(iv) to provide information directly related to an employment relationship or related benefit plan in which the recipient is currently involved, participating, or enrolled; or

(v) to deliver goods or services, including product updates or upgrades, that the recipient is entitled to receive under the terms of a transaction that the recipient has previously agreed to enter into with the sender.

If an email contains content relating to both of the aspects, then the primary purpose is the deciding factor for the USA. This means that certain factors need to be taken into consideration and case by case assessments are required.

What are the major aspects?

If you are used to GDPR standards, those aspects may sound very familiar to you. However, we should not forget that for the USA, this law has changed many business practises. Below you can find four major points:

  • The Act requests specific information regarding the header info (from and to include originating domain and email address), subjects’ lines to accurately reflect the email content and business location details.
  • Businesses need to make sure to provide opt-out mechanisms to stop future emails. It is recommended to use text-only rather than images or buttons to unsubscribe.
  • Consumers have the right to opt-out which needs to be honoured by the businesses. This means that businesses need to develop a good mechanism to ensure opt-outs are implemented.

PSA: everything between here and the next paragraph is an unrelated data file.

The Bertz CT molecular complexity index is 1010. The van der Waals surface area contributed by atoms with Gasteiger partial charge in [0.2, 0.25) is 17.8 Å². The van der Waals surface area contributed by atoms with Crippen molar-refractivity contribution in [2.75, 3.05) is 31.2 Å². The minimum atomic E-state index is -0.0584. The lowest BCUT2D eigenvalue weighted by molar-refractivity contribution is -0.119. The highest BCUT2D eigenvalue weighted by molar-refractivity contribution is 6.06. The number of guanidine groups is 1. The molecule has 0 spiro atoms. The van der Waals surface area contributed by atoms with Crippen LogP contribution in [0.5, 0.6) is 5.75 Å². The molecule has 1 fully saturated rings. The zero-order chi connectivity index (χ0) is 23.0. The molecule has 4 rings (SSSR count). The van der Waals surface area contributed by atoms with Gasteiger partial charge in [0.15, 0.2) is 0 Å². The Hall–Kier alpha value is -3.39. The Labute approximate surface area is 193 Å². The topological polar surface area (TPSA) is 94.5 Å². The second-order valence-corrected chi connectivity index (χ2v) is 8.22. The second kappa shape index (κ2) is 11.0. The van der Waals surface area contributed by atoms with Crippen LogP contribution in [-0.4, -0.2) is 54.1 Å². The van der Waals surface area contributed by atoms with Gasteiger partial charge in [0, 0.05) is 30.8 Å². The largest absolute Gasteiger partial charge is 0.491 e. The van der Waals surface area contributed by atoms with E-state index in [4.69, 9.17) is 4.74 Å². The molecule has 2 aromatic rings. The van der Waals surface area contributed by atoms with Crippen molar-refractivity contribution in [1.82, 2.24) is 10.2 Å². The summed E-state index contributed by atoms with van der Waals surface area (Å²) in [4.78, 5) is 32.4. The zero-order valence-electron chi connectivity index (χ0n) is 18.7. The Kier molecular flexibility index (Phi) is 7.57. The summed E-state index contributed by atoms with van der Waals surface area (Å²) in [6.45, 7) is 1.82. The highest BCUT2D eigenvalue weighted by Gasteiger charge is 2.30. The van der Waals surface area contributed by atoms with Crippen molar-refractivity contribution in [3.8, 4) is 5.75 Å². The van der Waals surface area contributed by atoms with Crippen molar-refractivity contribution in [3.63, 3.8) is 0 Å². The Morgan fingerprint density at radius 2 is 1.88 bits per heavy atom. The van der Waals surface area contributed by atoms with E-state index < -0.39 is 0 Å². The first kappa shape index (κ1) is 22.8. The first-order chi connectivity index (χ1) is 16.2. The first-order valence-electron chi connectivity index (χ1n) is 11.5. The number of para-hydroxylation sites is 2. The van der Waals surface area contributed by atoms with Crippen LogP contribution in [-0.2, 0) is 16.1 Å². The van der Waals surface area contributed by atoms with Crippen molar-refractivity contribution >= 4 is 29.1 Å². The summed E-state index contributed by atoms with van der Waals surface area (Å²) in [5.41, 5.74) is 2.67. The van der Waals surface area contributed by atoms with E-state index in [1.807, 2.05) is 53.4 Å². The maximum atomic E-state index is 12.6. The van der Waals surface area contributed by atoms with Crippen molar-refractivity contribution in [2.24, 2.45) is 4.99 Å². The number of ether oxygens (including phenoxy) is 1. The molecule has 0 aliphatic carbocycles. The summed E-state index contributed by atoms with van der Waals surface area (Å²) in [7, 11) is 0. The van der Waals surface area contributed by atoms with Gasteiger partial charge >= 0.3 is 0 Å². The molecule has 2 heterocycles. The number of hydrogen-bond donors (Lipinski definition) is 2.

• Agencies, marketers, and other service providers can not take away your business responsibilities to comply with the law. Marketers need to develop suppression lists.

However, the CAN-SPAM Act includes many further specifications that are interesting to review for EU lawyers and legal counsels. The consideration of those may be good for USA-based businesses or if any EU companies intend to roll out commercial marketing activities in the EU.

How can a business which complies with the CAN-SPAM Act ensure compliance in the EU?

The European Union has enacted the Privacy and Electronic Communications Directive 2002/58/EC on Privacy and Electronic Communications, commonly known as ePrivacy directive. The scope of this directive is not directly applicable across the EU but provides some minimum harmonizing standards for EU member states. This means in practise that each country across the EU has enacted a different law with different approaches towards electronic communication. However, some rules maintain very similarly and others are very different. What is important to know is that the approach towards, towards, for example, opt-out time frames for businesses is narrower than within the CAN-SPAM Act.

To achieve compliance for businesses targeting consumers across the EU, this can be very tough and challenging. In my opinion global digital life would be boring if we would not face such interesting manageable challenges?!